Seventeen Kansas State University scientists will join researchers from other universities and government agencies in a coordinated approach to improve the safety of beef.
The $25 million effort will focus on ways to reduce the occurrence and public health risks from Shiga toxin-producing Escherichia coli (STEC), a serious threat to the food supply that results in more than 265,000 infections in the United States each year. Eating contaminated food or direct contact with fecal matter from infected cattle and other ruminants causes most of these illnesses.
The team of 48 investigators will be led by veterinary scientist Jim Keen from the University of Nebraska. The effort is funded through the U.S. Department of Agriculture.
Randy Phebus, K-State professor of animal sciences and industry, will join Keen and three others on the overall project’s executive management team. That team will oversee seven inter-related projects that span the five-year life of the grant.
Phebus said the grant will “shine the light on UNL, K-State and our other collaborators across the country to address one of the most important issues facing the beef industry.”
In addition to his role on the management team, Phebus will lead a project focused on improving methods used to detect and control eight types of E. coli that are most important to public health in post-harvest beef processing. The goal is to understand how the bacteria behaves under different conditions in order to enhance beef processors’ food safety management systems. K-State’s unique Biosecurity Research Institute biocontainment research facility will provide the large-scale laboratory setting for much of this part of the project.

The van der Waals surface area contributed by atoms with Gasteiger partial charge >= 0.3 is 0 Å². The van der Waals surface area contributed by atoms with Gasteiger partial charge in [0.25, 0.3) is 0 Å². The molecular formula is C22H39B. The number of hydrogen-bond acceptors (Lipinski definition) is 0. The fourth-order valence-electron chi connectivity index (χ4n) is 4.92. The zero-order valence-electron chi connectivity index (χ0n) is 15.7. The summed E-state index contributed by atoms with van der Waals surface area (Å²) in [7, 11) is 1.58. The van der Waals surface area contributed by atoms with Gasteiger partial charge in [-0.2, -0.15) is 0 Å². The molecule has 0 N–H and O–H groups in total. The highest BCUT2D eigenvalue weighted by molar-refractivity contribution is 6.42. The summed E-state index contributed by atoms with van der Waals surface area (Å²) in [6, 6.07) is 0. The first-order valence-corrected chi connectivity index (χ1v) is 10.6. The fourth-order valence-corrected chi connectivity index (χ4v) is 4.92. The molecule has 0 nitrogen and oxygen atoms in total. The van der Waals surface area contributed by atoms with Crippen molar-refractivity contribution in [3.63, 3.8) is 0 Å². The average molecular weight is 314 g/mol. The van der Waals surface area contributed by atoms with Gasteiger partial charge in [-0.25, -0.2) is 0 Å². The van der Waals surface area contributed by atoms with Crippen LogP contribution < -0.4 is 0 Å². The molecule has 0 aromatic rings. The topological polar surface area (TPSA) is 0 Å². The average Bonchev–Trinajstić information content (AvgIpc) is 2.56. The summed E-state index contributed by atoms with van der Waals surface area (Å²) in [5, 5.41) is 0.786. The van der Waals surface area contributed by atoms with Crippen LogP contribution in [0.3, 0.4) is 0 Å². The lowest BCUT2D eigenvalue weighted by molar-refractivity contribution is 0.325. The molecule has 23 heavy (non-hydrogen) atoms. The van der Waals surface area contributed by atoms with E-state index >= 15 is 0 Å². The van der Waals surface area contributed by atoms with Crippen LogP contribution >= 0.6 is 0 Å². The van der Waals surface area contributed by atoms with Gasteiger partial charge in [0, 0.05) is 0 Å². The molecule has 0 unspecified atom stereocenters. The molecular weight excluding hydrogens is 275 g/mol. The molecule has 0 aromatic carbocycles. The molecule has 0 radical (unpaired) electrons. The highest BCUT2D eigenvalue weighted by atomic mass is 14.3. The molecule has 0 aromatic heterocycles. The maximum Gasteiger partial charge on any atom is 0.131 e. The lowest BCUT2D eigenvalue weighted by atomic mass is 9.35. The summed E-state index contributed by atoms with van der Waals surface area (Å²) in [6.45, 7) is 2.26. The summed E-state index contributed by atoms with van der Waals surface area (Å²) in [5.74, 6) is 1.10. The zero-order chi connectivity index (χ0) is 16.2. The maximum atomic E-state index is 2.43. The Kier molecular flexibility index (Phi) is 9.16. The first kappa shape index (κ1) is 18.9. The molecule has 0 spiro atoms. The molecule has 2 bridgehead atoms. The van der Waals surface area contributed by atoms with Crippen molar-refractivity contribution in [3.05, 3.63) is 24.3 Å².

Daniel Thomson, Jones professor of production medicine at K-State, feedlot veterinarian and director of the Beef Cattle Institute, will lead efforts establishing a holistic food safety culture across all sectors of the beef food chain.
Beth Montelone, K-State associate dean and professor of biology, will lead a team that develops training for high school, undergraduate and graduate students that integrates field and laboratory research with university-level education. Internships and externships linked to the project will place students in the laboratories of the grant’s scientists to learn food safety research techniques, with the goal of recruiting students into majors that will provide highly trained food safety professionals to the food industry.
The USDA reported that as of July 2011, there were 100 million head of cattle and calves in the United States. Kansas had 6.3 million head as of Jan. 1, 2011.